Specific aim 3 : Study the role of HERV-K on human neural development. We have found that human endogenous retroviruses K (HERV-K) is expressed on human iPSC. Inhibition of HERV-K Env protein enhanced neuronal differentiation, indicating HERV-K plays a role in keep the stem cells from differentiation. We also determined that Ch22 be the likely loci for the HERV-K activation in human iPSCs. Based on the HERV-K gene sequence of Ch22, four specific siRNAs targeting HERV-K Env was designed and synthesized. The siRNAs were used to inhibit the expression of HERV-K Env in four iPSC lines. We found the siRNAs efficiently decreased HERV-K env expression in three of the four iPSC lines. In the affected three lines, Oct-4, a marker for pluripotent stem cells, was also decreased. The result further confirmed our hypothesis that HERV-K activation in iPSCs is important in maintaining the stemness of iPSCs. One of the iPSC line was not affected by siRNA indicates that in this specific human, there may be different gene patterns, thus HERV-K gene polymorphism may play a role in regulating neural differentiation. We collected the total RNA samples from the siRNA treated cells for RNA-seq analysis to study the genes that were affected by HERV-K inhibition. The result confirmed that 27 genes were significantly increased and 25 genes were significantly decreased after siRNA treatment compared to the control cells. These genes were involved in several critical molecular pathways, including DNA methylation, RNA transcriptional regulation and others specifically associated with stem cell function and differentiation. These results provide a clear mechanism by which HERV-K components used in maintaining the stemness of iPSC. By targeting the HERV-K associated pathways, we may develop novel methods to regulate neural differentiation and even treatment for neurodegenerative disorders and brain tumors where HERV-K is involved. We have submitted an abstract based on the finding to the 2017 Retropath Symposium.
Specific aim 4 : Study the effect of aging on central nervous system using iNSCs directly derived from CD34 cells. We found that the iNSCs we generated from cord blood CD34 cells produced much higher level of TIMP2 compared to the iNSCs generated from CD34 cells from adult donors. TIMP2 is a protein that has been reported to decrease during aging and has trophic effect on neurons. Our observation indicated that iNSCs, directly generated from CD34 cells, may maintain the epigenetic information, at least partially from the aging CD34 cells. This is different from CD34-derived iPSC, which have lost the aging information during cell transformation process. We are in collaboration with Dr. Clive Svendsen from Cedars-Sinai Medical Center to further study if the neurons derived from our iNSC from CD34 cells still maintain the epigenetic signature of the aging CD34 cells. If confirmed, our iNSC model will be very useful to study age-related neurodegenerative disorders.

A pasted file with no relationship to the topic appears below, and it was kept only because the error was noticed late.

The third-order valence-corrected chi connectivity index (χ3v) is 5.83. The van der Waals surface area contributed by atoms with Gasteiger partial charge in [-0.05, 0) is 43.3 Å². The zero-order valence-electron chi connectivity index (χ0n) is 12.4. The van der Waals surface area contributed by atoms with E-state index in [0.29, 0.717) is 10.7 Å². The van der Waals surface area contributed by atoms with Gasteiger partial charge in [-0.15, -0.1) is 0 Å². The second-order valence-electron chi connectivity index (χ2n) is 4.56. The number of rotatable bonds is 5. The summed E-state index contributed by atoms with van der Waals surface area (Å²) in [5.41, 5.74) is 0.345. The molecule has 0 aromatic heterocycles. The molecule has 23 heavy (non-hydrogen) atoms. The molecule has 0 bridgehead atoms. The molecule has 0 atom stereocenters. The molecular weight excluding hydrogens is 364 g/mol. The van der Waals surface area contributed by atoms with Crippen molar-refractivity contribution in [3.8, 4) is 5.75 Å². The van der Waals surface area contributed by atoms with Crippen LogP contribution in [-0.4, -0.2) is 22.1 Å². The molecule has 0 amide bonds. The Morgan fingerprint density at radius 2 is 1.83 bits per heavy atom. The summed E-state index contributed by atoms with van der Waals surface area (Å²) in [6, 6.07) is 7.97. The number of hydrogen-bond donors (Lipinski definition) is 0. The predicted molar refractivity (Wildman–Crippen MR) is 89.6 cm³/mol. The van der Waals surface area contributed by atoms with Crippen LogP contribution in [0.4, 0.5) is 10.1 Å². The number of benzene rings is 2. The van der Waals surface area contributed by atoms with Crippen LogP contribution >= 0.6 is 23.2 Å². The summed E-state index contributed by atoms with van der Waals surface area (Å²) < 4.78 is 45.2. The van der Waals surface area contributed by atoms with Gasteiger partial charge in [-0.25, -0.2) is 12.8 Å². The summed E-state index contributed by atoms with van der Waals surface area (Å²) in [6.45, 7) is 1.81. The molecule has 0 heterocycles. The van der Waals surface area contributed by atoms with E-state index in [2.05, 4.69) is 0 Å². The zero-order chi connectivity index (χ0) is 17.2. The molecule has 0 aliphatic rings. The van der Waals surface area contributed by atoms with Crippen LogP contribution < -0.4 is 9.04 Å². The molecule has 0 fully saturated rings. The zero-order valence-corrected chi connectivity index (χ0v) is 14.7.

Specific aim 5 : facilitate the research and therapeutic developments for neurological disorders using our models and methods. We are in collaboration with other investigators by providing training of the iNSC/iPSC generation or with cells. We provided iPSC generation training to Dr. Yogita K. Adlakha and Dr. Ashiwani Choudhary from Centre for Neuroscience, Indian Institute of Science. We provide consultancy to Dr. Henry Levi on developing a project studying the retroelements in neurological disorders. In collaboration with Dr. James Pickel, we tested the function of neural generation in the activation of transfected factors. Dr. James has created a marmoset with a CMV-driven transgenic fluorescent maker intend to have a ubiquitous expression on Marmoset tissues. Although fibroblasts derived from the animal skin lost fluorescent expression after passages, it was not known whether neurons express the signal or not. CMV promotor has been reported to have variable regulatory powers in different tissues. We transfected the fibroblasts with pluripotent stem cell factors to generate neural stem cells. We found after transfection, fluorescence was again observed in neuronal like cells derived from the fibroblasts. This indicated that although fibroblasts are not express the marker, once neurons are differentiated, they may still express the maker. This provide another way to answer the question without killing the animals or by doing biopsy.